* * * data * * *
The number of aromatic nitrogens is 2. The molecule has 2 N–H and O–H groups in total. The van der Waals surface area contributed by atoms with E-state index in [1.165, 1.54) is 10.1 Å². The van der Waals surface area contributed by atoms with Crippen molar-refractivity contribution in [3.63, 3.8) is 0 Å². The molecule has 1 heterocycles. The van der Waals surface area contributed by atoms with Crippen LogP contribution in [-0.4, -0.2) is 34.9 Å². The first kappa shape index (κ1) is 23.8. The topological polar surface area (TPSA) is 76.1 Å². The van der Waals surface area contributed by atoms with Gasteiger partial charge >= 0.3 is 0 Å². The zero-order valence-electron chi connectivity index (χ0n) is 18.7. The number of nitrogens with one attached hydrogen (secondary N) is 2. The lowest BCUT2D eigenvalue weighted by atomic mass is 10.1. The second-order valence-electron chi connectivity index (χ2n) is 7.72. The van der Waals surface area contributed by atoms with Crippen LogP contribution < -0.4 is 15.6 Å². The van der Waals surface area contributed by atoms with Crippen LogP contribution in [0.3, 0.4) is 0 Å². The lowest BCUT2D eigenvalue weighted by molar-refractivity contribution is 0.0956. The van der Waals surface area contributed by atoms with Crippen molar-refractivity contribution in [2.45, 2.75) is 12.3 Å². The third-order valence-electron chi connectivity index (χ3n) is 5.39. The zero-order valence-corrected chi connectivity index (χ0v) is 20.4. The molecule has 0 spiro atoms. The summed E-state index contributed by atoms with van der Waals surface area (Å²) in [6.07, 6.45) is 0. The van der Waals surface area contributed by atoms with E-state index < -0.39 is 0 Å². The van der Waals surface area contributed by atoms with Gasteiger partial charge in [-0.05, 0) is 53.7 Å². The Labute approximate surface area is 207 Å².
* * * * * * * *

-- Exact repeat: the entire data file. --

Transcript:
The number of aromatic nitrogens is 2. The molecule has 2 N–H and O–H groups in total. The van der Waals surface area contributed by atoms with E-state index in [1.165, 1.54) is 10.1 Å². The van der Waals surface area contributed by atoms with Crippen molar-refractivity contribution in [3.63, 3.8) is 0 Å². The molecule has 1 heterocycles. The van der Waals surface area contributed by atoms with Crippen LogP contribution in [-0.4, -0.2) is 34.9 Å². The first kappa shape index (κ1) is 23.8. The topological polar surface area (TPSA) is 76.1 Å². The van der Waals surface area contributed by atoms with Gasteiger partial charge >= 0.3 is 0 Å². The zero-order valence-electron chi connectivity index (χ0n) is 18.7. The number of nitrogens with one attached hydrogen (secondary N) is 2. The lowest BCUT2D eigenvalue weighted by atomic mass is 10.1. The second-order valence-electron chi connectivity index (χ2n) is 7.72. The van der Waals surface area contributed by atoms with Crippen LogP contribution < -0.4 is 15.6 Å². The van der Waals surface area contributed by atoms with Crippen LogP contribution in [0.3, 0.4) is 0 Å². The lowest BCUT2D eigenvalue weighted by molar-refractivity contribution is 0.0956. The van der Waals surface area contributed by atoms with Crippen molar-refractivity contribution in [2.45, 2.75) is 12.3 Å². The third-order valence-electron chi connectivity index (χ3n) is 5.39. The zero-order valence-corrected chi connectivity index (χ0v) is 20.4. The molecule has 0 spiro atoms. The summed E-state index contributed by atoms with van der Waals surface area (Å²) in [6.07, 6.45) is 0. The van der Waals surface area contributed by atoms with E-state index < -0.39 is 0 Å². The van der Waals surface area contributed by atoms with Gasteiger partial charge in [-0.05, 0) is 53.7 Å². The Labute approximate surface area is 207 Å².